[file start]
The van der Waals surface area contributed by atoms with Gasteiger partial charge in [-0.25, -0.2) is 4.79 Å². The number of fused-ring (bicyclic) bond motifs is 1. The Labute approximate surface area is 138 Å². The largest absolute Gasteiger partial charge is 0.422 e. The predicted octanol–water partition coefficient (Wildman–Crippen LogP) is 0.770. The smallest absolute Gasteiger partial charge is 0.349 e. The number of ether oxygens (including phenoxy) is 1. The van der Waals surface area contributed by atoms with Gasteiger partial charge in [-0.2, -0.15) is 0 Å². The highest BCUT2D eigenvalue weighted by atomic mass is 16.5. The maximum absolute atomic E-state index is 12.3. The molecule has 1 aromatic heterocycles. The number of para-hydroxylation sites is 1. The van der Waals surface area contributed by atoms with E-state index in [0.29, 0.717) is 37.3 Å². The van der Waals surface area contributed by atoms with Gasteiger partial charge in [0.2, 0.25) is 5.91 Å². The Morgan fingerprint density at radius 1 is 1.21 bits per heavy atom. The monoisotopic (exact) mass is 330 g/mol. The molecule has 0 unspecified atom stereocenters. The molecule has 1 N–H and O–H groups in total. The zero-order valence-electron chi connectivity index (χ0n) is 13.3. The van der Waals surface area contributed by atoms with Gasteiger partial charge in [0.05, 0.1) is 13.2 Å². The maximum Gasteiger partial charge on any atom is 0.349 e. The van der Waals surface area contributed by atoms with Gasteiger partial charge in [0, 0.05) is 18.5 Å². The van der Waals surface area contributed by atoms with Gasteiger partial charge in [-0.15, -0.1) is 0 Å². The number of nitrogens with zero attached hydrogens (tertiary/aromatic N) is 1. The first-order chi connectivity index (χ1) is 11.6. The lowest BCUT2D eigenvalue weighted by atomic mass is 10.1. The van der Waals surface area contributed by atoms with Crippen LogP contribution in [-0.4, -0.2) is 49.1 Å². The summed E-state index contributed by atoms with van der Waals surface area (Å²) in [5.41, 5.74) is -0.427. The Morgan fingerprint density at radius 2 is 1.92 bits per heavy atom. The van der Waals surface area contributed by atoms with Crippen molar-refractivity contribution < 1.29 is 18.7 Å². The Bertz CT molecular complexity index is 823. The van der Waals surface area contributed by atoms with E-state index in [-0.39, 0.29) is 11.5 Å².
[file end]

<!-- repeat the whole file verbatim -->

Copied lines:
The van der Waals surface area contributed by atoms with Gasteiger partial charge in [-0.25, -0.2) is 4.79 Å². The number of fused-ring (bicyclic) bond motifs is 1. The Labute approximate surface area is 138 Å². The largest absolute Gasteiger partial charge is 0.422 e. The predicted octanol–water partition coefficient (Wildman–Crippen LogP) is 0.770. The smallest absolute Gasteiger partial charge is 0.349 e. The number of ether oxygens (including phenoxy) is 1. The van der Waals surface area contributed by atoms with Gasteiger partial charge in [-0.2, -0.15) is 0 Å². The highest BCUT2D eigenvalue weighted by atomic mass is 16.5. The maximum absolute atomic E-state index is 12.3. The molecule has 1 aromatic heterocycles. The number of para-hydroxylation sites is 1. The van der Waals surface area contributed by atoms with E-state index in [0.29, 0.717) is 37.3 Å². The van der Waals surface area contributed by atoms with Gasteiger partial charge in [0.2, 0.25) is 5.91 Å². The Morgan fingerprint density at radius 1 is 1.21 bits per heavy atom. The monoisotopic (exact) mass is 330 g/mol. The molecule has 0 unspecified atom stereocenters. The molecule has 1 N–H and O–H groups in total. The zero-order valence-electron chi connectivity index (χ0n) is 13.3. The van der Waals surface area contributed by atoms with Gasteiger partial charge in [0.05, 0.1) is 13.2 Å². The maximum Gasteiger partial charge on any atom is 0.349 e. The van der Waals surface area contributed by atoms with Gasteiger partial charge in [0, 0.05) is 18.5 Å². The van der Waals surface area contributed by atoms with Gasteiger partial charge in [-0.15, -0.1) is 0 Å². The number of nitrogens with zero attached hydrogens (tertiary/aromatic N) is 1. The first-order chi connectivity index (χ1) is 11.6. The lowest BCUT2D eigenvalue weighted by atomic mass is 10.1. The van der Waals surface area contributed by atoms with Crippen LogP contribution in [-0.4, -0.2) is 49.1 Å². The summed E-state index contributed by atoms with van der Waals surface area (Å²) in [5.41, 5.74) is -0.427. The Morgan fingerprint density at radius 2 is 1.92 bits per heavy atom. The van der Waals surface area contributed by atoms with Crippen molar-refractivity contribution < 1.29 is 18.7 Å². The Bertz CT molecular complexity index is 823. The van der Waals surface area contributed by atoms with E-state index in [-0.39, 0.29) is 11.5 Å².